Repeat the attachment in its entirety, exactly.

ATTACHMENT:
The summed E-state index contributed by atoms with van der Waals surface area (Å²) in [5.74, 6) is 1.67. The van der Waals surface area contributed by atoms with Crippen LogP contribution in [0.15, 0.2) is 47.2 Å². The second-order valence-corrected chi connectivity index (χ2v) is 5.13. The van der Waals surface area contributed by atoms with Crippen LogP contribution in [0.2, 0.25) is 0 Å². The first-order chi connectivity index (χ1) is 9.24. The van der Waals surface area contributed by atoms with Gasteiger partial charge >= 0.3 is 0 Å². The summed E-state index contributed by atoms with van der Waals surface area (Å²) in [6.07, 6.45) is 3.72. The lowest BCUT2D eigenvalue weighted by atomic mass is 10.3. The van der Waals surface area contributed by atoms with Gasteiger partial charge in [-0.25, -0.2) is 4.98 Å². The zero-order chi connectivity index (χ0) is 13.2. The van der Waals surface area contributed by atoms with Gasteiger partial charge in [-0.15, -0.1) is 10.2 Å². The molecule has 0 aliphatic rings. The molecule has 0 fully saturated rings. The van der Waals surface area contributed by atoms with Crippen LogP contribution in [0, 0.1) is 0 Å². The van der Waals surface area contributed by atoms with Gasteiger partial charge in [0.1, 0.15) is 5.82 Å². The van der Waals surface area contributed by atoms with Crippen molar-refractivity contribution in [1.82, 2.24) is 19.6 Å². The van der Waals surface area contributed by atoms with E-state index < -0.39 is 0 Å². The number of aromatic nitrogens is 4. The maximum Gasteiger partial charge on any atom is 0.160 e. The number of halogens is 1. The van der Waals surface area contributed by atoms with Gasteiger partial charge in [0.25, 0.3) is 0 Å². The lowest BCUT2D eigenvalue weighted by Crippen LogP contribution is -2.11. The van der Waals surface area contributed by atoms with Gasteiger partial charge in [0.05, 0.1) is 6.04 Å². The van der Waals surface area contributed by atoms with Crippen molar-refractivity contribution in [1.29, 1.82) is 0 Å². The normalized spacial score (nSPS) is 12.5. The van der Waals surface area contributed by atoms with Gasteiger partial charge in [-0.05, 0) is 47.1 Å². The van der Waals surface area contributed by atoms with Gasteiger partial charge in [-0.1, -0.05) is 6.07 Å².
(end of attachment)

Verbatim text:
The summed E-state index contributed by atoms with van der Waals surface area (Å²) in [5.74, 6) is 1.67. The van der Waals surface area contributed by atoms with Crippen LogP contribution in [0.15, 0.2) is 47.2 Å². The second-order valence-corrected chi connectivity index (χ2v) is 5.13. The van der Waals surface area contributed by atoms with Crippen LogP contribution in [0.2, 0.25) is 0 Å². The first-order chi connectivity index (χ1) is 9.24. The van der Waals surface area contributed by atoms with Gasteiger partial charge >= 0.3 is 0 Å². The summed E-state index contributed by atoms with van der Waals surface area (Å²) in [6.07, 6.45) is 3.72. The lowest BCUT2D eigenvalue weighted by atomic mass is 10.3. The van der Waals surface area contributed by atoms with Gasteiger partial charge in [-0.25, -0.2) is 4.98 Å². The zero-order chi connectivity index (χ0) is 13.2. The van der Waals surface area contributed by atoms with Gasteiger partial charge in [-0.15, -0.1) is 10.2 Å². The molecule has 0 aliphatic rings. The molecule has 0 fully saturated rings. The van der Waals surface area contributed by atoms with Crippen LogP contribution in [0, 0.1) is 0 Å². The van der Waals surface area contributed by atoms with Gasteiger partial charge in [0.1, 0.15) is 5.82 Å². The van der Waals surface area contributed by atoms with Crippen molar-refractivity contribution in [1.82, 2.24) is 19.6 Å². The van der Waals surface area contributed by atoms with E-state index < -0.39 is 0 Å². The number of aromatic nitrogens is 4. The maximum Gasteiger partial charge on any atom is 0.160 e. The number of halogens is 1. The van der Waals surface area contributed by atoms with Gasteiger partial charge in [0.25, 0.3) is 0 Å². The lowest BCUT2D eigenvalue weighted by Crippen LogP contribution is -2.11. The van der Waals surface area contributed by atoms with Gasteiger partial charge in [0.05, 0.1) is 6.04 Å². The van der Waals surface area contributed by atoms with Crippen molar-refractivity contribution in [1.29, 1.82) is 0 Å². The normalized spacial score (nSPS) is 12.5. The van der Waals surface area contributed by atoms with Gasteiger partial charge in [-0.05, 0) is 47.1 Å². The van der Waals surface area contributed by atoms with Gasteiger partial charge in [-0.1, -0.05) is 6.07 Å².